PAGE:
Civil Protection Law | ‘Devil is in the detail’ say bill’s critics

Lawmaker Sulu Sou among the opponents of the controversial bill

Democrat lawmaker Sulu Sou has reminded the public to keep an eye on the proposed Civil Protection Bill in general, and the controversial Article 25 – more commonly known as the “rumor offence” – in particular.

“The devil is in the detail of the Civil Protection Bill, including the provision of ‘immediate prevention’ that concerns all people living in Macau,” lawmaker Sulu Sou wrote on his social media page, adding that Macau must be vigilant about the bill.

His argument aligns with the concerns of other critics of the bill, who take issue with the vagueness of some of its articles, and argue that they might be misused by the authorities.

In this case, “immediate prevention” denotes the type of measures taken when “Level 3” of the Civil Protection State (CP State 3) is in effect or activated. It is related to “uncommon” or “unfavorable” situations that trigger rescue, disaster or catastrophe responses.

With regard to the activation of CP State 3, a due procedure is set forth in the bill. The bill orders an advisory board, comprised of officials within the civil protection structure, be set up in such “emergency” situations to consult with the Chief Executive, who have the final say as to whether a situation can be categorized as CP State 3 or higher.

If so, the Chief Executive’s decision must be published in the Official Gazette to formally activate the state.

The provisions are a source of concern for Sou, as he noted in an interview with local Chinese newspaper Cheng Pou, because the definition of the conditions necessary to activate CP State 3 are vague.

“How is ‘uncommon’ defined? How is ‘unfavorable’ so?” asked Sou.

The democrat reiterates that the activation of CP State 3 and that of the civil protection structure are not reciprocal. He worries that the vagueness and arbitrary nature of the definition will become a burden to society if the legislation is successful.

Additional powers given to the administration under CP State 3 or higher include charging civil servants who refuse to obey their superintendents’ orders – no matter the type or nature – with a disobedience offence.

The Chief Executive will also be empowered to implement a series of measures, such as the requisition of any mobile or immobile properties, labor force or equipment, the suspension of transport, communication, water or electricity services under extreme conditions and the closing of certain border checkpoints.

The Chief Executive will also be authorized by the law to suspend any large-scale activities, including in the gambling and entertainment sectors, occurring or to occur in the affected areas.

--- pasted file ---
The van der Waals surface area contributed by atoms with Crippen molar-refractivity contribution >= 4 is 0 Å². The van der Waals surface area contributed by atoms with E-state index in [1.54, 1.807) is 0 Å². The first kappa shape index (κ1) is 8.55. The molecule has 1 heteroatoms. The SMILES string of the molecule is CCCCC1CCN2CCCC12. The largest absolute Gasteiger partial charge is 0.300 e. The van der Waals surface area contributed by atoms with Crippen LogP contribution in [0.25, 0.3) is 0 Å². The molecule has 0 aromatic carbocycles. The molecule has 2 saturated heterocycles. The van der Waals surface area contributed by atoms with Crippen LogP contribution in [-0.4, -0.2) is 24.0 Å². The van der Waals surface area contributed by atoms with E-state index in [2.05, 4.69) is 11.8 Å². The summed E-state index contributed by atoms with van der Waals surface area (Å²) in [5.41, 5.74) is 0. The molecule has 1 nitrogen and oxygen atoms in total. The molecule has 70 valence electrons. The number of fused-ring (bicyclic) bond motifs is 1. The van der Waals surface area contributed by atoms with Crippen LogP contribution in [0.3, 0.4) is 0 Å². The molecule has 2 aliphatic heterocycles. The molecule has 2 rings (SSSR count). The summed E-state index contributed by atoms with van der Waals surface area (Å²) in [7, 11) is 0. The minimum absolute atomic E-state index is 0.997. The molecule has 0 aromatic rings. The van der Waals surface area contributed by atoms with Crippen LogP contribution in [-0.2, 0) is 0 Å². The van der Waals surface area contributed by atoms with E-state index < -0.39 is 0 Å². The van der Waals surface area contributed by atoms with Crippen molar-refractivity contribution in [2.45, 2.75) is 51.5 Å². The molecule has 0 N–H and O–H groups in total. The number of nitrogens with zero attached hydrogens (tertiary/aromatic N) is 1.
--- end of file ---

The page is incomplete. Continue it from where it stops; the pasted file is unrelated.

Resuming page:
Information from the legislative committee studying the bill points out that the administration has implied “automatic activation of CP State 3” under three specific circumstances, namely typhoon signal No. 8 or higher, storm surge level 3 or higher, or an outbreak of SARS.

However, some committee members reminded the government that these circumstances would only activate the civil protection structure, instead of CP State 3.

Sou suspects that the bill has been submitted to the Legislative Assembly (AL) in a hasty manner without thorough and stringent consideration.

It is also noteworthy that the proposed bill covers activities related to “internal societal security and economy, as well as sudden security matters caused by or related to external factors.”

The lawmaker has also pressed the government to explain the new investment company that will be initially funded with MOP60 billion from the public coffers.

Some media reports last month suggested that incumbent Chief Executive Chui Sai On would make himself head of the new company. This has caused the government to issue a statement denying the reports.

On this matter, Sou said it has been rumored for about one year that the incumbent Chief Executive will head the new company. Sou has also heard from certain sources that Lionel Leong is among the options for the chairperson of the new company.

Even so, the lawmaker thinks there is a conflict of interest, as the next government will appoint someone from the current administration to head the company. Meanwhile, laws are absent to monitor the funds and operation of these companies.

“These companies lack transparency. The public worries [about] the stability and safety of public funds,” said Sou.

Macau’s next Chief Executive, Ho Iat Seng, said in 2014 that if Macau happens to be setting up publicly-funded investment companies, it has to be done very carefully, citing Singapore’s Temasek’s as a rare success of the investment model. Anthony Lam

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